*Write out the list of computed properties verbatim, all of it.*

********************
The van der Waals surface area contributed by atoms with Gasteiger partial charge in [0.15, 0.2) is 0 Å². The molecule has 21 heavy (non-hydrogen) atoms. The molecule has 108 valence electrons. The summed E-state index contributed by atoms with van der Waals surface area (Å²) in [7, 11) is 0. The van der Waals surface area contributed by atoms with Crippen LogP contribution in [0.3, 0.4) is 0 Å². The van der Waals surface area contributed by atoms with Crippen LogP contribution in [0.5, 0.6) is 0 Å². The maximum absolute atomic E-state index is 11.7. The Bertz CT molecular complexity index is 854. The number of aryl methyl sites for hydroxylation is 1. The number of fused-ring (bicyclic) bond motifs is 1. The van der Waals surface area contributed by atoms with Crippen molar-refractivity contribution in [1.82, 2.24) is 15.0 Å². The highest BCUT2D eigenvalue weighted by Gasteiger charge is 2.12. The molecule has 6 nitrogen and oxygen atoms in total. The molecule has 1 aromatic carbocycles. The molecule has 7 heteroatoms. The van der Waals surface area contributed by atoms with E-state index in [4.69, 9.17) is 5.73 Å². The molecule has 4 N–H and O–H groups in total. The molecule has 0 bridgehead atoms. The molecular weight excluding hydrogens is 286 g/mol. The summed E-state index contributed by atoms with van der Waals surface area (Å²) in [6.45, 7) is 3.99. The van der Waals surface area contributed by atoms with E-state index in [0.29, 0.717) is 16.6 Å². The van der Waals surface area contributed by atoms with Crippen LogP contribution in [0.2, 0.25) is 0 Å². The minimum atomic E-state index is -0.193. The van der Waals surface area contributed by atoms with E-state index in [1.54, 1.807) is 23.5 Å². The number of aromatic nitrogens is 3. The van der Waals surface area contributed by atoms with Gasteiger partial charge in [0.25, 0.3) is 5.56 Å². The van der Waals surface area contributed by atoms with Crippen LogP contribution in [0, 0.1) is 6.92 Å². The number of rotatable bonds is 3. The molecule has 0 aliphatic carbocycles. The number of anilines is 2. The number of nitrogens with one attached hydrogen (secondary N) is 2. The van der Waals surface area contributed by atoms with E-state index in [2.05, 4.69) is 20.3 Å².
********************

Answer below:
The van der Waals surface area contributed by atoms with Gasteiger partial charge in [0.15, 0.2) is 0 Å². The molecule has 21 heavy (non-hydrogen) atoms. The molecule has 108 valence electrons. The summed E-state index contributed by atoms with van der Waals surface area (Å²) in [7, 11) is 0. The van der Waals surface area contributed by atoms with Crippen LogP contribution in [0.3, 0.4) is 0 Å². The van der Waals surface area contributed by atoms with Crippen LogP contribution in [0.5, 0.6) is 0 Å². The maximum absolute atomic E-state index is 11.7. The Bertz CT molecular complexity index is 854. The number of aryl methyl sites for hydroxylation is 1. The number of fused-ring (bicyclic) bond motifs is 1. The van der Waals surface area contributed by atoms with Crippen molar-refractivity contribution in [1.82, 2.24) is 15.0 Å². The highest BCUT2D eigenvalue weighted by Gasteiger charge is 2.12. The molecule has 6 nitrogen and oxygen atoms in total. The molecule has 1 aromatic carbocycles. The molecule has 7 heteroatoms. The van der Waals surface area contributed by atoms with E-state index in [4.69, 9.17) is 5.73 Å². The molecule has 4 N–H and O–H groups in total. The molecule has 0 bridgehead atoms. The molecular weight excluding hydrogens is 286 g/mol. The summed E-state index contributed by atoms with van der Waals surface area (Å²) in [6.45, 7) is 3.99. The van der Waals surface area contributed by atoms with E-state index in [0.29, 0.717) is 16.6 Å². The van der Waals surface area contributed by atoms with Crippen LogP contribution in [0.2, 0.25) is 0 Å². The minimum atomic E-state index is -0.193. The van der Waals surface area contributed by atoms with E-state index in [1.54, 1.807) is 23.5 Å². The number of aromatic nitrogens is 3. The van der Waals surface area contributed by atoms with Gasteiger partial charge in [0.25, 0.3) is 5.56 Å². The van der Waals surface area contributed by atoms with Crippen LogP contribution in [0, 0.1) is 6.92 Å². The number of rotatable bonds is 3. The molecule has 0 aliphatic carbocycles. The number of anilines is 2. The number of nitrogens with one attached hydrogen (secondary N) is 2. The van der Waals surface area contributed by atoms with E-state index in [2.05, 4.69) is 20.3 Å².